, eh? Lets browse
some theory together
1) A flame
is merely an extremely hot volume
of air (essentially around/inside where the combustion
takes place). When you have something on fire
, the heat from the 'burning
heats the surrounding
air causing it to emit light
. This light is the 'flame' that you see. The heat also causes a net
increase in particle
speed (in fact it is this that causes the light emission...); ie the gas
will attempt to expand
and in doing so lowers it's density
. In a gravitational field, the force
on a given volume is less than that of it's surrounding gas so the gas will tend to rise above it as well as directly outwards. This gives the flame it's characteristic appearance... (note the small part of the flame *under* the match head due to downward velocities temporarily
outweighing upward net force)
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2) The flame is allowed to burn because underneath it, the (unburned) air is *rising* to fill the gap that the (burned) air left. The candle actually evaporates it's fuel before burning it, so the flame doesn't start at the base of the wick (the fuel inside the flame is evaporated and the (melted) fuel inside the candle wax is taken up the wick by capillary action and eventually evaporates into the flame itself).
3) Finally, the candle wick is pulled downward by gravity, causing it to bend and where it nears the edges of the flame (the hottest point) the wick itself is combusted and is destroyed.
1) With the gravity taken away, the flame loses it's appearance. All forces acting upon the flame are now equal so the flame becomes symmetrical, ie a sphere
(the sphere will 'wobble' due to fluctuations
in the air, mind).
2) In this case, the huge flame noted with the candle example cannot exist - unused, oxygen rich air needs a route to the burning material and it cannot obtain this route with a flame as large as in a gravitational field, therefore because the equality of forces acting upon the gas particles forces a spherical flame, the flame *must* shrink. The reduced flame size means there will be less emitted energy, hence the flame is cooler. Because the flame is cooler, and the necessity of melting the wax to sustain a flame, the flame itself exists far lower down on the wick. Note that in this case you can't overmelt the wax because instead of simply dripping down the sides, your wax will wobble off into space in a wobbly blob and create a small mess.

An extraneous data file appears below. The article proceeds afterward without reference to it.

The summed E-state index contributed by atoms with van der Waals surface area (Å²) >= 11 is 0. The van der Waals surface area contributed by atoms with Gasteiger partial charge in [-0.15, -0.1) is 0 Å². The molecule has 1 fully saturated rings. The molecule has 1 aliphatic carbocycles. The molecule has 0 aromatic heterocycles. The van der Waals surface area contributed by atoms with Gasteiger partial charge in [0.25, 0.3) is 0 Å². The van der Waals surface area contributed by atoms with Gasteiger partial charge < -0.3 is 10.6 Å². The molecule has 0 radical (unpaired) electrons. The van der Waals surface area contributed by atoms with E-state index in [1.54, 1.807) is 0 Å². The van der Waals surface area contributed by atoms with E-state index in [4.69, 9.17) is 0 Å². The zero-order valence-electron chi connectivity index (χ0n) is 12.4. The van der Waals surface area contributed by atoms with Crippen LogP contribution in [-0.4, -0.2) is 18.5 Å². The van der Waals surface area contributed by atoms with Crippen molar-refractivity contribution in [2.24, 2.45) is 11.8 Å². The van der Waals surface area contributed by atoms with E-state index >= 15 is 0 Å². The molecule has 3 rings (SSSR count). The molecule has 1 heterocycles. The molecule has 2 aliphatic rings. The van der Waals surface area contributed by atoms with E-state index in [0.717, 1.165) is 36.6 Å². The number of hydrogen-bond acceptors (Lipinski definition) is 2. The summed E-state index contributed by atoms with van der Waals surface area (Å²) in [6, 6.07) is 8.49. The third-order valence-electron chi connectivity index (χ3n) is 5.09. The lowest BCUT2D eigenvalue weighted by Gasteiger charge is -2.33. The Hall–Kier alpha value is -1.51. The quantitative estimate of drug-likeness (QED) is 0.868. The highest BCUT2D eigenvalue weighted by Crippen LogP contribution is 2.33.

3) In a gravity free environment, the wick is no longer forced over to the side and so remains straight. As the flame is lower down on the wick, the wick itself will be burned sooner (at the top of the flame) and thus will be shorter. It's also worth noting that the flame's equality means it will be burning the bottom of the wick as well as the top. Cross your fingers and hope it doesn't sever itself ;).
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You're average candle probably won't stand up to the rigours of space - it will need a slow burning wick, a low melting point wax and probably won't be too interesting if it burned at all. I'd guess if you did burn one it was specially chosen/designed for space or you'd have problems.